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‘Ballad of a Small Player’ is just the latest Macao casino movie. Here are 10 more 

The casinos of Macao have been the backdrop of many movies, attracting legendary talents like Martin Scorsese, Leonardo DiCaprio and Jackie Chan
  • ‘The Ballad of a Small Player’ is the latest film to continue the tradition and will star Colin Farrell, Tilda Swinton and Fala Chen





UPDATED: 26 Jun 2024, 9:11 am

Macao has long been a magnet for international movies, thanks to its exotic mix of cultures, world-class casinos and bags of atmosphere. Since debuting in Western cinema in the 1942 French flick, Gambling Hell, the gaming hub has not looked back, having welcomed such iconic characters as James Bond and Indiana Jones. 

The city’s popularity among filmmakers is exemplified by Cultural Affairs Bureau data cited in a South China Morning Post report, which shows that roughly 110 film applications are made in the SAR each year. Most of these come from Hong Kong productions, although mainland, Taiwanese and Japanese features can also be found in the mix – along with movies from further afield.

[See more: 50 years of film: 12 of the best movies filmed in Macao]

This summer, Macao is set to continue its long-running tradition as a popular film destination when the Netflix adaptation of the 2014 novel The Ballad of a Small Player begins shooting across the city’s various casinos. Directed by Edward Berger, who is best known for his Oscar-winning film, All Quiet on the Western Front, the movie will recount the story of a gambling addict in Macao with an all-star cast that includes Colin Farrell, Tilda Swinton and Fala Chen. 

While production of The Ballad of a Small Player is imminent, there could still be a significant wait before the film finally graces our screens. In the meantime, why not check some other great films that also use Macao’s glitzy casinos as a backdrop? 

The Man with the Golden Gun (1974) 

Director: Guy Hamilton
Cast: Roger Moore, Christopher Lee, Britt Ekland
Language: English

Despite 007’s legendary fondness for gambling, the James Bond movie franchise has only featured Macao twice over the course of its more than 60 years of history and 24 films. The later appearance was in the 23rd film in the series, Skyfall (2012), although that iteration doesn’t technically count, as the fictional “Floating Dragon Casino,” purportedly in Macao and complete with Komodo Dragons, was nothing more than a film set constructed at Pinewood Studios in the UK. It nonetheless pays homage to the real life floating casino, Macau Palace, which makes its appearance in the ninth film, The Man with the Golden Gun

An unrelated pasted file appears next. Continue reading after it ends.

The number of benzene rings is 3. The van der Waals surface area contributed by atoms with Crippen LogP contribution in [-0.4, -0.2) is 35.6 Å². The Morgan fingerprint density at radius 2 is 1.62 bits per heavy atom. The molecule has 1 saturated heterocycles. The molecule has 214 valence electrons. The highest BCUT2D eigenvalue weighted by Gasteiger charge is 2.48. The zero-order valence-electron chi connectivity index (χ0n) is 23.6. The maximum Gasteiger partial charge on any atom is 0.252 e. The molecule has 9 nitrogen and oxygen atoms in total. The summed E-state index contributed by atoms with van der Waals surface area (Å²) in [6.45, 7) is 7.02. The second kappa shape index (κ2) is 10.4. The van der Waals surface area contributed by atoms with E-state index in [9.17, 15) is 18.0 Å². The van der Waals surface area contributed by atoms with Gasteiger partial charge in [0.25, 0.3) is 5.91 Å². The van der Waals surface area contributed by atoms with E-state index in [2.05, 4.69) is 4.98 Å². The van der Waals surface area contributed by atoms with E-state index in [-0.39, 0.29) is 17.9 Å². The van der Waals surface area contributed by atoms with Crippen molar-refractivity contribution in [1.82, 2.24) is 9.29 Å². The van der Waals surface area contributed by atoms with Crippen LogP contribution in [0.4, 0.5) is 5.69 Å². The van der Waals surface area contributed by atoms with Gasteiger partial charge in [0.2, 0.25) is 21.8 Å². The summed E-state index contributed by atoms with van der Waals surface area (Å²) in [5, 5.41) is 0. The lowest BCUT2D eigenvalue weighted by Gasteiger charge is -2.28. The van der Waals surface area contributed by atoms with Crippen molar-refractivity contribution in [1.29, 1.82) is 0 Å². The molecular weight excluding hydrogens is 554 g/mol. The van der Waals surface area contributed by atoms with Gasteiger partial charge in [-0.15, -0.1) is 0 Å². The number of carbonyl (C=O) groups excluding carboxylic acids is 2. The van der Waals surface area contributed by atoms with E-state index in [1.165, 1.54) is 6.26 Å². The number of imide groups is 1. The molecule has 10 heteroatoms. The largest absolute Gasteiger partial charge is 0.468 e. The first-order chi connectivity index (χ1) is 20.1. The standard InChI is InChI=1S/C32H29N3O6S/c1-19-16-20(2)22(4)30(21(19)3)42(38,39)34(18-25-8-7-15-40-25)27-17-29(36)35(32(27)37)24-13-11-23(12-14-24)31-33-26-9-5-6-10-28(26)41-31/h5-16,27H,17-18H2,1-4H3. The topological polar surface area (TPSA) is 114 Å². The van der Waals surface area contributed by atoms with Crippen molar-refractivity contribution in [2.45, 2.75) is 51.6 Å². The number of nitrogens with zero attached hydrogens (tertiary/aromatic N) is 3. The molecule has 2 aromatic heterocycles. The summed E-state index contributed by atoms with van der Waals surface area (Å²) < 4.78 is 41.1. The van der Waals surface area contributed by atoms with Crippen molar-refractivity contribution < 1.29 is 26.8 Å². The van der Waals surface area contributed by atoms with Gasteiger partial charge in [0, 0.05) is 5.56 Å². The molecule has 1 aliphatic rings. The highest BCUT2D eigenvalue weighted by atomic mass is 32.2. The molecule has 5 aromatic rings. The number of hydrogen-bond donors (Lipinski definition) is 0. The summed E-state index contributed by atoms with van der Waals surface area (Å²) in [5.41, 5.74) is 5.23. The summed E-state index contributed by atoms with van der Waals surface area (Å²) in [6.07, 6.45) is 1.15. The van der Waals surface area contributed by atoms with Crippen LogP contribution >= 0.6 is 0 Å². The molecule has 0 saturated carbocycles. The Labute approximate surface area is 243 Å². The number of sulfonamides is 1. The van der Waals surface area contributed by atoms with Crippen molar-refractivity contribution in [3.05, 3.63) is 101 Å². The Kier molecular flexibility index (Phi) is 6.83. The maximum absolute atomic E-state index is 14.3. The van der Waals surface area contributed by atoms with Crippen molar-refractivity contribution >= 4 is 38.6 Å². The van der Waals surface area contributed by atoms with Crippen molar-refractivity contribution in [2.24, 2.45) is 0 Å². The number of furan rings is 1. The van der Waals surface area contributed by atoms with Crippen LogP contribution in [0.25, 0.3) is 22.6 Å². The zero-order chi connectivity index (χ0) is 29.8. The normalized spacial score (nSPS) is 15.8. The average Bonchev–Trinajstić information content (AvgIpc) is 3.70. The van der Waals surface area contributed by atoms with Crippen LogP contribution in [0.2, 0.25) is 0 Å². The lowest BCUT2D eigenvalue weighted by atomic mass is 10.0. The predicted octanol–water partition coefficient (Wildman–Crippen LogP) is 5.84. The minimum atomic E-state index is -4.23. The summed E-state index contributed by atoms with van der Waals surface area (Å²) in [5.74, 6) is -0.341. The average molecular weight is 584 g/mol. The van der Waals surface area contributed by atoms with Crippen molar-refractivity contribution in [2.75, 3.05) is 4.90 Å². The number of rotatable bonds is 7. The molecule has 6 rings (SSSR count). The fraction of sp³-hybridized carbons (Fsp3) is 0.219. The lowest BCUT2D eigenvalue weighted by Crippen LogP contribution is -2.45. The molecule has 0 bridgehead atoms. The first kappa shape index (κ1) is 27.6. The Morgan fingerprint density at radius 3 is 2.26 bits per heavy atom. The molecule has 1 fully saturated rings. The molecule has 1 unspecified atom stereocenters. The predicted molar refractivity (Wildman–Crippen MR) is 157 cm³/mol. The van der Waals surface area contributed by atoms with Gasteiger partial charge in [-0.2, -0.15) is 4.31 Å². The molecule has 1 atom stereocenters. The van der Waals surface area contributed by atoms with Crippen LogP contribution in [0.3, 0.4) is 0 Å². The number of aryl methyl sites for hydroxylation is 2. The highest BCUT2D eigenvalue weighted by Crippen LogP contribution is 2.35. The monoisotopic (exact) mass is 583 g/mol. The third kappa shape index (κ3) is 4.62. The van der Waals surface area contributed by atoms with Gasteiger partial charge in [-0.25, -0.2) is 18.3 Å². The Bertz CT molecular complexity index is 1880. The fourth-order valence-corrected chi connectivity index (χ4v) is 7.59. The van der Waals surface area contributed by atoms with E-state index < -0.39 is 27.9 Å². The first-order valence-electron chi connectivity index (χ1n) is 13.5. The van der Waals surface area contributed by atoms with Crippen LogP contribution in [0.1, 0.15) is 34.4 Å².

[See more: Is Aaron Taylor-Johnson going to be the next 007?]

In that film, the Roger Moore incarnation of James Bond is on the hunt for a deadly assassin that wields a golden gun. The journey takes Bond to Macao where he finds a Portuguese gun expert who leads him to Macau Palace, a floating casino in the Inner Harbour area. While the casino’s glory days are well and truly over, plans are currently underway to transform the vessel into a dining and shopping attraction. 

遊龍戲鳳 Look for a Star (2009)

Director: Andrew Lau
Cast: Andy Lau, Shu Qi, Zhang Hanyu
Language: Cantonese and Mandarin

This romantic comedy that sees Hong Kong icon Andy Lau take on the role of Sam, a billionaire businessman who falls in love with Milan, a baccarat dealer and cabaret dancer played by Shu Qi. Coincidentally, Milan works at Sam’s Macao casino, but is unaware of his true identity, believing him to be another ordinary punter – and, naturally, hijinks ensue. The film also features two subplots that involve a pair of Sam’s subordinates who are also trying to find love. 

If the love story between Sam and Milan sounds familiar, it’s because the plot was reportedly based on the relationship between Macao gambling king Stanley Ho and his fourth wife Angela Leong, who, like her fictional counterpart, was working at a casino and dabbled in dancing. 

[See more: In conversation with Mike Ao Ieong, the director of Macao’s first locally made R-rated movie]

A significant amount of the film was shot at MGM Macau, with the integrated resort’s VIP lobby, luxury suites and gaming rooms all making an appearance. In fact, over 200 hotel staff participated in the movie. The film also strives to showcase the more historic side of Macao by featuring scenes with the Guia Lighthouse, the Chapel of St. Francis Xavier and Long Wa Tea House. 

Fans of Andy Lau won’t have to wait too long to see him back in the city, as the 62-year-old celebrity is scheduled to make a stop in the SAR for his “Today is the Day” concert at the  Galaxy Arena in October. 

Johnny English Reborn (2011) 

Director: Oliver Parker
Cast: Rowan Atkinson, Gillian Anderson, Dominic West 
Language: English and Mandarin

A sequel to the 2003 James Bond parody, Johnny English Reborn stars Rowan “Mr. Bean” Atkinson as the UK’s most inept spy, tasked with foiling a group of international criminals who are looking to assassinate the Chinese premier this time around. 

While much of the action is based in England, English’s mission does take him to Macao where he visits the Grand Lisboa casino and tries his hand at a short-lived game of roulette. Unfortunately, the scene doesn’t last long, as English and his co-agent quickly head over to Hong Kong.